How to advance climate change & clean energy action at Rio+20 Earth Summit
Posted March 8, 2011 in Solving Global Warming
The world’s leaders will be meeting June 4-6, 2012 in Rio de Janeiro, Brazil for the Rio+20 Earth Summit. This Summit is an important opportunity to advance concrete action on global warming. Countries, companies, state and local governments, and civil society groups should be expected to come to Rio prepared to strengthen the implementation of their existing commitments and undertake new actions to reduce emissions. One of roads to Rio should lead through clean energy and deforestation actions that help to address global warming pollution.
I’m in NY for preparatory meetings for Rio+20 so here are some initial thoughts as I outlined during a side-event hosted by NRDC and the Global Campaign for Climate Action.
The Rio+20 Earth Summit is the 20th Anniversary of the first Rio Summit, which helped craft the UN Framework Convention on Climate Change (UNFCCC). Twenty years into global efforts to address global warming key countries accounting for over 80% of the world’s pollution have committed to implement concrete action to reduce their emissions. And a number of developed countries are stepping forward with resources to help developing countries reduce their emissions and adapt to the impacts of climate change. The Rio+20 Earth Summit can further these actions by asking countries to prepare detailed commitments that answer some key questions:
- What steps have you taken towards your commitment?
- What concrete new actions are you committing to take in Rio towards your commitment?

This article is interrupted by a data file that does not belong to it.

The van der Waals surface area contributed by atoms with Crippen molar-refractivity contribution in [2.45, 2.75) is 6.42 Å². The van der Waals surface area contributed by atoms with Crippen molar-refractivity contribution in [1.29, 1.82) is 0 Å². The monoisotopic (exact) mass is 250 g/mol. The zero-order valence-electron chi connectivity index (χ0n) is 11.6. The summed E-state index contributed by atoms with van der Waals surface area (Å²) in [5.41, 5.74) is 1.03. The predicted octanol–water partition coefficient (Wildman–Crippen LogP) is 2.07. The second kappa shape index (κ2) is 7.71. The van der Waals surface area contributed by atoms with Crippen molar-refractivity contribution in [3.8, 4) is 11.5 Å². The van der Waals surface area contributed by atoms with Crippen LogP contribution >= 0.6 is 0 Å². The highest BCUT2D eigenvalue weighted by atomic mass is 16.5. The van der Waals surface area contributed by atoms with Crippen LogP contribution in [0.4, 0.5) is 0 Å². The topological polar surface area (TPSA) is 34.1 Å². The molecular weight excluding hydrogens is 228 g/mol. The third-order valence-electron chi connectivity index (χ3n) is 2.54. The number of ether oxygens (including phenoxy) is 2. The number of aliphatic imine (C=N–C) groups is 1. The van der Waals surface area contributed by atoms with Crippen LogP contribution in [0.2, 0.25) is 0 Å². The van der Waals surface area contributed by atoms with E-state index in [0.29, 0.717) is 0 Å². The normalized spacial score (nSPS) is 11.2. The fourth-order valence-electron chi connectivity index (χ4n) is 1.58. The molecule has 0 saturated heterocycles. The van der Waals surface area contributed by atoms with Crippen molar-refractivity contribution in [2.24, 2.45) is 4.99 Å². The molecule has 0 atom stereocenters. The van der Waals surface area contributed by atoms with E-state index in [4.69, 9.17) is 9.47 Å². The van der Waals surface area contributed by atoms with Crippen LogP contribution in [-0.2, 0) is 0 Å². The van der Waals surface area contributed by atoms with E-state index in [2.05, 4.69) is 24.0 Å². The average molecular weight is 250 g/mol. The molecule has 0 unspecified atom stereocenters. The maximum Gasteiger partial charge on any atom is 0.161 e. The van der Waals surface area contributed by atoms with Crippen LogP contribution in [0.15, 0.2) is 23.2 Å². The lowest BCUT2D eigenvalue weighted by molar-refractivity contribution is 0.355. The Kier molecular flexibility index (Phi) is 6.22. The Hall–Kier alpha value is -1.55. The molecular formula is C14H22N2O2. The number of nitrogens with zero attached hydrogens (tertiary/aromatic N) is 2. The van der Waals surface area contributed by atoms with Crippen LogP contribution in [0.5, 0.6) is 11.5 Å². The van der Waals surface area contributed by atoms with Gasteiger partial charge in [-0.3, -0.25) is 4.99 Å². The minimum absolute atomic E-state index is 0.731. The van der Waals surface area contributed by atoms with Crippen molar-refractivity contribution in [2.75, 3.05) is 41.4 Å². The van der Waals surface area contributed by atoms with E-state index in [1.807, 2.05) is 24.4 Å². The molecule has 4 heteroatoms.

- How are you strengthening your commitment?
So what tangible outcomes from Rio+20 could help in global efforts to reduce carbon pollution? We should expect that before and during Rio “coalitions of the willing” (key countries, companies, etc) commit to implement new actions on important energy/climate opportunities. Some initial thoughts are that this coalition should commit to action on:
- Increase energy efficiency, such as by phasing out inefficient light bulbs, adopting and implementing building codes and standards, or implementing appliance efficiency standards;
- Deploy renewable energy by helping to speed up the deployment of clean energy throughout the world – a market that has already grown by 30% to $243 billion;
- Promote clean & efficient vehicles by adopting GHG and air pollution vehicle standards;
- Transition away from HFCs, by adopting a new commitments to address these super greenhouse gases;
- Further actions to reduce fossil fuel subsidies as countries committed to as part of the G20; and
- Reduce deforestation emissions such as commitments by key companies to avoid purchasing products that are causing deforestation (e.g., soy or cattle from the deforestation in the Brazilian Amazon, palm oil from deforestation in Indonesia, or illegal wood and wood products throughout the world).
Each of these actions should contain three key elements:
- Specific commitments by key countries, communities, companies, etc.;
- Commitments to jointly work together, including technical assistance and coordinated actions where appropriate;
- Provisions for tracking and accountability so that there is a follow-up system to ensure that the commitments are delivered on the ground.
Roads to Rio – the climate and energy path. The roads to Rio can help make important progress on efforts to address carbon pollution in key countries around the world. We need to wait until after the climate negotiations in Durban, South Africa to see if there are new agreements or issues which should be brought to the Rio 2012 Summit. So there may be additional follow through from Durban which will require world leaders to carry forward.
But no matter what happens in Durban, when world leaders arrive in Rio they’ll need to accomplish more than just a new agreement on how the “green economy” should progress. These leaders should be expected to commit to new actions to reduce their emissions and frameworks to be held accountable to those commitments.
Nothing less than that is good enough.